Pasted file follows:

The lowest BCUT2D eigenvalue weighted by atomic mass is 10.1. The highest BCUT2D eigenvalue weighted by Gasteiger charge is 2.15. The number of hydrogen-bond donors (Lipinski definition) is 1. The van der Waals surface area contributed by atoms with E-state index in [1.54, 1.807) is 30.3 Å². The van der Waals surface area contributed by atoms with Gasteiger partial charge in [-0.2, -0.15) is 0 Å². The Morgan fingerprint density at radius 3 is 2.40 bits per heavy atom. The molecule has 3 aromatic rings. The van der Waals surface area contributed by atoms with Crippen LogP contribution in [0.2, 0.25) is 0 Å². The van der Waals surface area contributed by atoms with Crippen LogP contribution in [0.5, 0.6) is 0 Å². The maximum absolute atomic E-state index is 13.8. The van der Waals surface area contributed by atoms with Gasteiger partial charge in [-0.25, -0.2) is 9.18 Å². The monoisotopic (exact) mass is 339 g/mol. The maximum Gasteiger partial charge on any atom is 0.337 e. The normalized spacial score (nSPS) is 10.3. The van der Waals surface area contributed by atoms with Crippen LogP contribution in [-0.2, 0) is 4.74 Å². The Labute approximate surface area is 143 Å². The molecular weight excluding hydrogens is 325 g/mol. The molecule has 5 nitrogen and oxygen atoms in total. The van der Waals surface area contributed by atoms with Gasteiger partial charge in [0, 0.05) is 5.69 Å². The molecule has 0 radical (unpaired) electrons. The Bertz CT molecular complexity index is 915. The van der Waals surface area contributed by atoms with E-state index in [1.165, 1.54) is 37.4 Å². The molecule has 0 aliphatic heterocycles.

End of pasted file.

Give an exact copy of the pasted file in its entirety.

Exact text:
The lowest BCUT2D eigenvalue weighted by atomic mass is 10.1. The highest BCUT2D eigenvalue weighted by Gasteiger charge is 2.15. The number of hydrogen-bond donors (Lipinski definition) is 1. The van der Waals surface area contributed by atoms with E-state index in [1.54, 1.807) is 30.3 Å². The van der Waals surface area contributed by atoms with Gasteiger partial charge in [-0.2, -0.15) is 0 Å². The Morgan fingerprint density at radius 3 is 2.40 bits per heavy atom. The molecule has 3 aromatic rings. The van der Waals surface area contributed by atoms with Crippen LogP contribution in [0.2, 0.25) is 0 Å². The van der Waals surface area contributed by atoms with Crippen LogP contribution in [0.5, 0.6) is 0 Å². The maximum absolute atomic E-state index is 13.8. The van der Waals surface area contributed by atoms with Gasteiger partial charge in [-0.25, -0.2) is 9.18 Å². The monoisotopic (exact) mass is 339 g/mol. The maximum Gasteiger partial charge on any atom is 0.337 e. The normalized spacial score (nSPS) is 10.3. The van der Waals surface area contributed by atoms with Crippen LogP contribution in [-0.2, 0) is 4.74 Å². The Labute approximate surface area is 143 Å². The molecular weight excluding hydrogens is 325 g/mol. The molecule has 5 nitrogen and oxygen atoms in total. The van der Waals surface area contributed by atoms with Gasteiger partial charge in [0, 0.05) is 5.69 Å². The molecule has 0 radical (unpaired) electrons. The Bertz CT molecular complexity index is 915. The van der Waals surface area contributed by atoms with E-state index in [1.165, 1.54) is 37.4 Å². The molecule has 0 aliphatic heterocycles.